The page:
Section Review

Management-side strategies for handling the pro se employment litigant

Mark WhitneyMark M. Whitney is a senior associate at Morgan, Brown & Joy, LLP, in Boston. He practices employment litigation and counsels companies about personnel management and statutory compliance issues.

As someone who litigates employment claims on behalf of management primarily in state and federal courts, one of the first things I do when a client presents me with a new complaint is to glance at the last page. If the complaint has been signed by an attorney, I breathe an initial sigh of relief. As anyone who has ever litigated against a pro se employment plaintiff knows, it is usually preferable to have an attorney on the other side of the "v." Defending cases brought by a pro se plaintiff requires a modification of your approach and litigation tactics.

Assembled in this article are a variety of observations and management-side practice tips for dealing with pro se employment plaintiffs. These insights stem from my own experiences litigating against numerous pro se employment plaintiffs, with additional input from several of my colleagues. The ideas collected herein are valuable, regardless of whether you are handling your first or 50th pro se case.

Profile of the pro se employment plaintiff

Even though many of the laws governing the employer-employee relationship provide for the payment of the prevailing plaintiff's attorney fees, there are many reasons why a plaintiff may not have counsel. His case may have been turned down by one or more counsel. He may consider attorneys' hourly or contingency fee arrangements to be exorbitant, or he may have been unable to find a lawyer willing to take his case on a pure contingency fee. He may also be (or think he is) an experienced and savvy litigant who savors representing himself.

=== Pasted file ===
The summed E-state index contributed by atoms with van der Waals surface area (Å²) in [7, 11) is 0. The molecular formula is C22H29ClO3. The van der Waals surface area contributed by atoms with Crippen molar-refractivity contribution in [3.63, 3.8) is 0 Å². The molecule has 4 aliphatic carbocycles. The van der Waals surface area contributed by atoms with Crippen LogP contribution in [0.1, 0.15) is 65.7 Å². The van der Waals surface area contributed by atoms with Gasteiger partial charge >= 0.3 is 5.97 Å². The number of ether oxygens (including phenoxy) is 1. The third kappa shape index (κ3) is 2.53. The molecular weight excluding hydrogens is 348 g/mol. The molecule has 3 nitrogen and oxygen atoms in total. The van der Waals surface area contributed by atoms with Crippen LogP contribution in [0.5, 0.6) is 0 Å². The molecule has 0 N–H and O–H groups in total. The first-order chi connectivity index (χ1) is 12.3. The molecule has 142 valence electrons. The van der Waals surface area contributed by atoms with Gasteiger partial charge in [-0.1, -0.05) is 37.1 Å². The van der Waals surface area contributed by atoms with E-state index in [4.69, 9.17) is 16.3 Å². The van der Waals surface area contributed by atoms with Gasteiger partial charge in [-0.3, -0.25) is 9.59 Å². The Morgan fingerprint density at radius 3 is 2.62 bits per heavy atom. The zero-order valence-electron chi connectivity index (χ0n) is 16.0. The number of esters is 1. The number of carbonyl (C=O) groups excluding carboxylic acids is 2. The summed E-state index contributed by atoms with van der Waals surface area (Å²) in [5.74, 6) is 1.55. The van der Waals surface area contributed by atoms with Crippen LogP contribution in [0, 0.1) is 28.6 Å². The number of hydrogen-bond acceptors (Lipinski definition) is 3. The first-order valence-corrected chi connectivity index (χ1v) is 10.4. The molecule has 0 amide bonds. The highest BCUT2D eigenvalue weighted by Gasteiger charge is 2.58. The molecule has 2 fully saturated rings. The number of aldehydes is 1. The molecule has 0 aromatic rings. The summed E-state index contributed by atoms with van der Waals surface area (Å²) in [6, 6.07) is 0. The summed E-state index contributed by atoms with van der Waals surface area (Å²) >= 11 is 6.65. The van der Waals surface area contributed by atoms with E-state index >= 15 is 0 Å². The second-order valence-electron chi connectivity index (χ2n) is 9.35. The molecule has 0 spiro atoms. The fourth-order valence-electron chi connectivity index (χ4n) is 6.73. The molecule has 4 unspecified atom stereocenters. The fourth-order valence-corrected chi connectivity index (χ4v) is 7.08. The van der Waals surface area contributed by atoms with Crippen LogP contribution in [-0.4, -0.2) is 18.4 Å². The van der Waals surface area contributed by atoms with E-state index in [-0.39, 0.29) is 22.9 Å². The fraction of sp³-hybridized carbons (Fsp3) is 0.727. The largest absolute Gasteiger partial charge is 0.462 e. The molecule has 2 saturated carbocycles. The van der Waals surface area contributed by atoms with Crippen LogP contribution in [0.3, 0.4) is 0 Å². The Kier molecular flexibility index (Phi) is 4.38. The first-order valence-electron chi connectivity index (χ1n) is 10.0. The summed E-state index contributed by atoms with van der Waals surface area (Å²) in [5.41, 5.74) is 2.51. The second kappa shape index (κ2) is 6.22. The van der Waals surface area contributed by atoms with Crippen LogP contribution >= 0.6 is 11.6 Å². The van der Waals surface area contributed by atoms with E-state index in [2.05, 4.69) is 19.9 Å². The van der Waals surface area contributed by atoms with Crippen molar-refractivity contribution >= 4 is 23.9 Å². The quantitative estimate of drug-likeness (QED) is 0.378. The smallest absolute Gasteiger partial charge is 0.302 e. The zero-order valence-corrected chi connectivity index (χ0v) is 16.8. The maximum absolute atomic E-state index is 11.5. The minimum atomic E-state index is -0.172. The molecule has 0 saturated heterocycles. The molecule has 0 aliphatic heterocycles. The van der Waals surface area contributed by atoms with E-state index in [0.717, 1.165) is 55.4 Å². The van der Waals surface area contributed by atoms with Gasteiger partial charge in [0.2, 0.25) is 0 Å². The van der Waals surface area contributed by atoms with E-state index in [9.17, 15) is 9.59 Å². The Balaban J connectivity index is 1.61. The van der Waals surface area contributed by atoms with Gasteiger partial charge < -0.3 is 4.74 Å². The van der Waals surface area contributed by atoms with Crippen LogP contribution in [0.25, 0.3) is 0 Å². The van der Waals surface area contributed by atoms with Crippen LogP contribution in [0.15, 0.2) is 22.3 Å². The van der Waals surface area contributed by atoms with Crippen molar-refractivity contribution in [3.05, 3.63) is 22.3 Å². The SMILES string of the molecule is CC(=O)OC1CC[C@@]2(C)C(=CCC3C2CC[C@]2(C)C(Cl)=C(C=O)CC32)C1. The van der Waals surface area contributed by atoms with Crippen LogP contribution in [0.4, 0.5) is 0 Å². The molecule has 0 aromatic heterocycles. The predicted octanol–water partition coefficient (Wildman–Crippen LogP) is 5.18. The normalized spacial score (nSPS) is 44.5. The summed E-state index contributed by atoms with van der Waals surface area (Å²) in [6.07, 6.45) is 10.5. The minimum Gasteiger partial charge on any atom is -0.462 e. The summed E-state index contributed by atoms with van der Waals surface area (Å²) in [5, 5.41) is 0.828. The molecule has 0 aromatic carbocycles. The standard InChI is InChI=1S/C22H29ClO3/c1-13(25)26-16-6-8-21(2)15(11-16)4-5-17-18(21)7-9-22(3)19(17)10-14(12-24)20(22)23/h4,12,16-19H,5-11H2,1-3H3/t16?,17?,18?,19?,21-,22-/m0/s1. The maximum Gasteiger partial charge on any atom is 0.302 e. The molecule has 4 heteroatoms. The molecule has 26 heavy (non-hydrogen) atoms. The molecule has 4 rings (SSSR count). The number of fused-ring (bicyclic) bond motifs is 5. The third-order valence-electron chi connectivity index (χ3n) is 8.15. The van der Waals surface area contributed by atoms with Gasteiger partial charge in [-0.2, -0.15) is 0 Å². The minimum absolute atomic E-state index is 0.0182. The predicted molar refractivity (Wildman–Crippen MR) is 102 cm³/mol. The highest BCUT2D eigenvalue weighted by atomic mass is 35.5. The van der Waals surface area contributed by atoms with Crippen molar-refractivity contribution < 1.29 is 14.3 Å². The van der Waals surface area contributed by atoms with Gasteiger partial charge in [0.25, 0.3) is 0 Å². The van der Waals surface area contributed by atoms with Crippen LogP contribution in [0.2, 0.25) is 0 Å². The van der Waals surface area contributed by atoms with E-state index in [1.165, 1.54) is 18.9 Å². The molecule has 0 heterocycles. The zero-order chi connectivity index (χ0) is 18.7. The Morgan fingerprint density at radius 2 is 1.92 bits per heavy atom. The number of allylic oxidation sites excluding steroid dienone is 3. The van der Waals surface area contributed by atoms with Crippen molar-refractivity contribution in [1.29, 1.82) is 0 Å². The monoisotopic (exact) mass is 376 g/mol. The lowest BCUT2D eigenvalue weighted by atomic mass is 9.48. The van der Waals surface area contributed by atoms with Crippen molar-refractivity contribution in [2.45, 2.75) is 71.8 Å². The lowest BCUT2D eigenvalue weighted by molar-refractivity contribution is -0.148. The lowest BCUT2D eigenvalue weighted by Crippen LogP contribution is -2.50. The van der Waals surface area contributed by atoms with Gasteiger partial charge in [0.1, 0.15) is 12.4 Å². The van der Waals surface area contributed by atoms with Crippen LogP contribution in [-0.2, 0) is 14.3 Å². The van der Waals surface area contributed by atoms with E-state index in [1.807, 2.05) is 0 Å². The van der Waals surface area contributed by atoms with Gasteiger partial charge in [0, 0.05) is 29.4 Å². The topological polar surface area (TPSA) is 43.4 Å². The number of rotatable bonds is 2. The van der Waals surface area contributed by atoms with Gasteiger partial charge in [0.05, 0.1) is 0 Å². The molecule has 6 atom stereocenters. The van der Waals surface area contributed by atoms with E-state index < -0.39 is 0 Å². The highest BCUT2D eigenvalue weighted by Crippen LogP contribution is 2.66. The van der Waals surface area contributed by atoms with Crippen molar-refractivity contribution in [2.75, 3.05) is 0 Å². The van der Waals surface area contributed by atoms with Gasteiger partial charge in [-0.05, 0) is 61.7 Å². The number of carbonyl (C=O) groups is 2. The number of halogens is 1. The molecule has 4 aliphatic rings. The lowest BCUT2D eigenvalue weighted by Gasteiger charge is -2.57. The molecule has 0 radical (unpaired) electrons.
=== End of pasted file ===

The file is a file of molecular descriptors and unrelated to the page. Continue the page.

As employment lawyers know, human factors such as anger, rejection, pride, personality, revenge, reputation and other emotions significantly influence the litigation of employment cases. Employment litigation typically involves intensely personal and sometimes lurid and embarrassing allegations. Regardless of whether their case has merit or not, pro se employment plaintiffs often feel victimized and are obsessed with obtaining justice. The nature of the plaintiff's allegations will often push the defendant employer to fight the suit "on principle," with less regard to cost, and for longer than it might otherwise fight a typical commercial case. In short, the passions run hot and both sides become entrenched in their positions quickly. A critical function of employment lawyers on both sides of the case is to serve as the voice of reason to their clients; to act as a buffer between the parties and their passions. Pro se employment plaintiffs lack this buffer.

It is also important to understand that most pro se employment plaintiffs have a distorted perspective about their chance and measure of success. Employment lawyers know that the overwhelming majority of cases settle for some fraction of the initial demand, are won by defendants on dispositive motion, or won by the plaintiff in an award amount that does not catch the attention of the press. Simply put, $30,000 settlements are not generally newsworthy. Many pro se plaintiffs do not appreciate that reality and, instead, are more inclined to view their case as comparable to one of the multi-million dollar cases they saw in the news.